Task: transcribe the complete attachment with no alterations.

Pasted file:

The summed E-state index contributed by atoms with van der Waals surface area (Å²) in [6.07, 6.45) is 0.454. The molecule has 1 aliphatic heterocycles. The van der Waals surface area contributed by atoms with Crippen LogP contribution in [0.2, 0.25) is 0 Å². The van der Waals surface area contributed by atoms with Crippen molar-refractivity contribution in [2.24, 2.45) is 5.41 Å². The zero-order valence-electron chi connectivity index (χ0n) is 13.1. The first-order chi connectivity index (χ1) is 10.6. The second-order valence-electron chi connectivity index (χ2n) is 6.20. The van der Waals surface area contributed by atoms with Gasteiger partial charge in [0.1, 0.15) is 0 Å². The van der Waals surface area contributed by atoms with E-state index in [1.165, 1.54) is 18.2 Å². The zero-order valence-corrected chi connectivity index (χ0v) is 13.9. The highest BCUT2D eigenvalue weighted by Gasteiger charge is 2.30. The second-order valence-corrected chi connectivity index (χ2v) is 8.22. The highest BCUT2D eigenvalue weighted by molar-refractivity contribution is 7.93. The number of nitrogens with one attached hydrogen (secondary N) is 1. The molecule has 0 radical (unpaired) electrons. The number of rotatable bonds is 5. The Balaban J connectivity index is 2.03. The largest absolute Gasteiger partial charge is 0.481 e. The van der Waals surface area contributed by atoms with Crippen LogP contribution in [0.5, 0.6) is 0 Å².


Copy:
The summed E-state index contributed by atoms with van der Waals surface area (Å²) in [6.07, 6.45) is 0.454. The molecule has 1 aliphatic heterocycles. The van der Waals surface area contributed by atoms with Crippen LogP contribution in [0.2, 0.25) is 0 Å². The van der Waals surface area contributed by atoms with Crippen molar-refractivity contribution in [2.24, 2.45) is 5.41 Å². The zero-order valence-electron chi connectivity index (χ0n) is 13.1. The first-order chi connectivity index (χ1) is 10.6. The second-order valence-electron chi connectivity index (χ2n) is 6.20. The van der Waals surface area contributed by atoms with Gasteiger partial charge in [0.1, 0.15) is 0 Å². The van der Waals surface area contributed by atoms with E-state index in [1.165, 1.54) is 18.2 Å². The zero-order valence-corrected chi connectivity index (χ0v) is 13.9. The highest BCUT2D eigenvalue weighted by Gasteiger charge is 2.30. The second-order valence-corrected chi connectivity index (χ2v) is 8.22. The highest BCUT2D eigenvalue weighted by molar-refractivity contribution is 7.93. The number of nitrogens with one attached hydrogen (secondary N) is 1. The molecule has 0 radical (unpaired) electrons. The number of rotatable bonds is 5. The Balaban J connectivity index is 2.03. The largest absolute Gasteiger partial charge is 0.481 e. The van der Waals surface area contributed by atoms with Crippen LogP contribution in [0.5, 0.6) is 0 Å².